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Don’t Mess With (or Learn From) Texas


The California Legislature’s zeal for job creation is, shall we say, less than stellar.  The consequences are obvious.  They are also highlighted in this Sacramento Bee piece from Sunday.

Texas’ unemployment rate was 8 percent, two-thirds of California’s jobless rate, and its seasonally adjusted year-to-year job growth was a robust 2 percent (2.7 percent in private employment).

“We’ve added 92,300 jobs in Texas so far in 2011,” said TWC Commissioner Ronny Congleton. “That is a trend that we hope to continue until all Texans have good jobs earning good wages.”

Texas had fewer than a million unemployed workers in May while California had more than 2 million. Texas’ jobless rate was under the national average, while California’s was the second highest in the nation. Texas has accounted for nearly half of the nation’s job creation since 2009.

“Growth in the Texas economy is gaining steam,” says a recent analysis by the Federal Reserve Bank of Dallas. Clearly, Texas and other states are emerging from recession while California’s recovery, if it exists, is decidedly weak, as several new economic reports note.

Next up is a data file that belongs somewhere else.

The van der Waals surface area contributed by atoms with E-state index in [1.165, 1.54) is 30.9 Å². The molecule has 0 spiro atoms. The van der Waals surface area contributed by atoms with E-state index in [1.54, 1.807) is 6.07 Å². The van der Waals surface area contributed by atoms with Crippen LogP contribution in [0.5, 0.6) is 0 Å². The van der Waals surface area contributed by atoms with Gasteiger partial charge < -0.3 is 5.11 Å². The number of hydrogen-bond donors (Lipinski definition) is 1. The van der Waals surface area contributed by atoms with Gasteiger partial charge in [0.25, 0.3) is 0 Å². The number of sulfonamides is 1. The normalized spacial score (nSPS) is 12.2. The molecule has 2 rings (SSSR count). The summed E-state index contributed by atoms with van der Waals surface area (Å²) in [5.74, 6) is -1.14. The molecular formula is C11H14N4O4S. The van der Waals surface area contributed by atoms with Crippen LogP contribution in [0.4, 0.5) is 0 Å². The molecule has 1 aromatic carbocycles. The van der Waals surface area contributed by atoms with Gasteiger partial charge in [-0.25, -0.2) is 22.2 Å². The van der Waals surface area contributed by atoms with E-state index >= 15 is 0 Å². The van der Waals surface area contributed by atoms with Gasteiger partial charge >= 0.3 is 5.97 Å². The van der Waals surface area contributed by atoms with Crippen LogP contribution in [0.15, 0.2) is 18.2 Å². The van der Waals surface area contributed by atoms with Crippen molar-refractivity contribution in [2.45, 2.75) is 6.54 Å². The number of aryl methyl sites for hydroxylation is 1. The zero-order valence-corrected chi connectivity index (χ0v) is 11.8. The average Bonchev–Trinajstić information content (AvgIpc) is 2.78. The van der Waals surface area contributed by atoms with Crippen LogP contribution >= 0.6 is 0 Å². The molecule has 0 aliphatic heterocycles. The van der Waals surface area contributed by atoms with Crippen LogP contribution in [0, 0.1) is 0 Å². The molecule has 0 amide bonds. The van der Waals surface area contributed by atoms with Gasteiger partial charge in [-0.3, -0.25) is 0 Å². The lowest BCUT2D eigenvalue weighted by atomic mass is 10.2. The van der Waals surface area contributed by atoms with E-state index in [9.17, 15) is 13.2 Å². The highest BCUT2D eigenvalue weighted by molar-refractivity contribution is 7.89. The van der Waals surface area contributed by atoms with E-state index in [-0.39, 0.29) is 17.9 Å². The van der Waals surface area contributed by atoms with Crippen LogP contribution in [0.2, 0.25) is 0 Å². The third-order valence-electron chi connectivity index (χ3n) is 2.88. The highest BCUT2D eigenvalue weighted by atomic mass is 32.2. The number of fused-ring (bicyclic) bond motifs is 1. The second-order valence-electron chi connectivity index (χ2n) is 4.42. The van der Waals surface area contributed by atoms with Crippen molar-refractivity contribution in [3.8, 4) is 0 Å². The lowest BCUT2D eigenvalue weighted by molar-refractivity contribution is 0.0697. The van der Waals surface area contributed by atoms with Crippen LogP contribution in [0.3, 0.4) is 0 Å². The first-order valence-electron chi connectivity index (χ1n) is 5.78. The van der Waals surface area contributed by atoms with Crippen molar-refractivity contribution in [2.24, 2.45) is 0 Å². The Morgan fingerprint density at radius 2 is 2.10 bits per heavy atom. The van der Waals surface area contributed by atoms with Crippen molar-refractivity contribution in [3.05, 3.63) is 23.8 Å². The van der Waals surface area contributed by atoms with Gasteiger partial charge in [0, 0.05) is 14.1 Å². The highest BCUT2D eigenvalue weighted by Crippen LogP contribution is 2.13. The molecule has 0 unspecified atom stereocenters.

It means that millions of jobless workers and their families struggle to keep roofs over their heads and food on their tables.

It means that the state is paying out $600 million a month in unemployment insurance and its jobless benefit fund is already $11 billion in the red.

It means that state and local officials struggle with budget deficits and are slashing education, social and health services, police and fire protection.

California politicians are very defensive – even dismissive – about comparisons with Texas, but the economic differentials between the two states are too stark to ignore.

However they deal with the deficit-ridden state budget in the short term, Gov. Jerry Brown and legislators should move economic competitiveness to the top of their agenda.

Enterprise Zone supporters have long made the claim that the EZ program lowers the amount of unemployment claims the state has to pay by far more than the Program pays out.  California legislators can pay heed, or they can continue to ignore those states that do….and the consequences will be again be obvious. 

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